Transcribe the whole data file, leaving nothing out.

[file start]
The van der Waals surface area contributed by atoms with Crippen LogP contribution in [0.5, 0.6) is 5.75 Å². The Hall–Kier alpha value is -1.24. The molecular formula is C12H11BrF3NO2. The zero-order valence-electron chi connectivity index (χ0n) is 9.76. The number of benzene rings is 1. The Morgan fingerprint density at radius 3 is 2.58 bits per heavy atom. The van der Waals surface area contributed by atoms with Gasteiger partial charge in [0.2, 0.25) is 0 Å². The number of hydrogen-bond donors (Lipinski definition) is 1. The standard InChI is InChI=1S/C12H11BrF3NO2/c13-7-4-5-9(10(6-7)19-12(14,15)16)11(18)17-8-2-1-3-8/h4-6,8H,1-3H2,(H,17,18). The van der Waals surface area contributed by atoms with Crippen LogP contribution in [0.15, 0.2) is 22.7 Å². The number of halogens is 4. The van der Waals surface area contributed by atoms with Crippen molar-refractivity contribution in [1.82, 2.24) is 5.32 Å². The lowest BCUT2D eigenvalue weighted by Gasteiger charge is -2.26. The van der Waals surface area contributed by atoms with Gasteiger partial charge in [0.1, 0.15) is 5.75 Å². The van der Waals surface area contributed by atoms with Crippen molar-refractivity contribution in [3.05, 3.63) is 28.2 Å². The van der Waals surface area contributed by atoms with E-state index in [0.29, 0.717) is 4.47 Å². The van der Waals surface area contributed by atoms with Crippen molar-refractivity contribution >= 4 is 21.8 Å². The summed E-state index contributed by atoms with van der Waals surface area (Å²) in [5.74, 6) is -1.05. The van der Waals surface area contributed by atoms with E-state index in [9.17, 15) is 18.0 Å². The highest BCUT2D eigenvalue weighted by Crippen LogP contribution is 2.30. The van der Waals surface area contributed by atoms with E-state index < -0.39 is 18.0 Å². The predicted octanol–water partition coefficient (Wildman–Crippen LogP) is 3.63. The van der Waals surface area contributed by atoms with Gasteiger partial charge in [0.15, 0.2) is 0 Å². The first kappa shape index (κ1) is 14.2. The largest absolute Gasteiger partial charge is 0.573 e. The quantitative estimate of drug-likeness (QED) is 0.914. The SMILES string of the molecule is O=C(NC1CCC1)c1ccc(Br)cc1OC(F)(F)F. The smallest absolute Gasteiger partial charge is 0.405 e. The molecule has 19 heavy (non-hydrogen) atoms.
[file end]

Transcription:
The van der Waals surface area contributed by atoms with Crippen LogP contribution in [0.5, 0.6) is 5.75 Å². The Hall–Kier alpha value is -1.24. The molecular formula is C12H11BrF3NO2. The zero-order valence-electron chi connectivity index (χ0n) is 9.76. The number of benzene rings is 1. The Morgan fingerprint density at radius 3 is 2.58 bits per heavy atom. The van der Waals surface area contributed by atoms with Gasteiger partial charge in [0.2, 0.25) is 0 Å². The number of hydrogen-bond donors (Lipinski definition) is 1. The standard InChI is InChI=1S/C12H11BrF3NO2/c13-7-4-5-9(10(6-7)19-12(14,15)16)11(18)17-8-2-1-3-8/h4-6,8H,1-3H2,(H,17,18). The van der Waals surface area contributed by atoms with Crippen LogP contribution in [0.15, 0.2) is 22.7 Å². The number of halogens is 4. The van der Waals surface area contributed by atoms with Crippen molar-refractivity contribution in [1.82, 2.24) is 5.32 Å². The lowest BCUT2D eigenvalue weighted by Gasteiger charge is -2.26. The van der Waals surface area contributed by atoms with Gasteiger partial charge in [0.1, 0.15) is 5.75 Å². The van der Waals surface area contributed by atoms with Crippen molar-refractivity contribution in [3.05, 3.63) is 28.2 Å². The van der Waals surface area contributed by atoms with E-state index in [0.29, 0.717) is 4.47 Å². The van der Waals surface area contributed by atoms with Crippen molar-refractivity contribution >= 4 is 21.8 Å². The summed E-state index contributed by atoms with van der Waals surface area (Å²) in [5.74, 6) is -1.05. The van der Waals surface area contributed by atoms with E-state index in [9.17, 15) is 18.0 Å². The highest BCUT2D eigenvalue weighted by Crippen LogP contribution is 2.30. The van der Waals surface area contributed by atoms with E-state index < -0.39 is 18.0 Å². The predicted octanol–water partition coefficient (Wildman–Crippen LogP) is 3.63. The van der Waals surface area contributed by atoms with Gasteiger partial charge in [0.15, 0.2) is 0 Å². The first kappa shape index (κ1) is 14.2. The largest absolute Gasteiger partial charge is 0.573 e. The quantitative estimate of drug-likeness (QED) is 0.914. The SMILES string of the molecule is O=C(NC1CCC1)c1ccc(Br)cc1OC(F)(F)F. The smallest absolute Gasteiger partial charge is 0.405 e. The molecule has 19 heavy (non-hydrogen) atoms.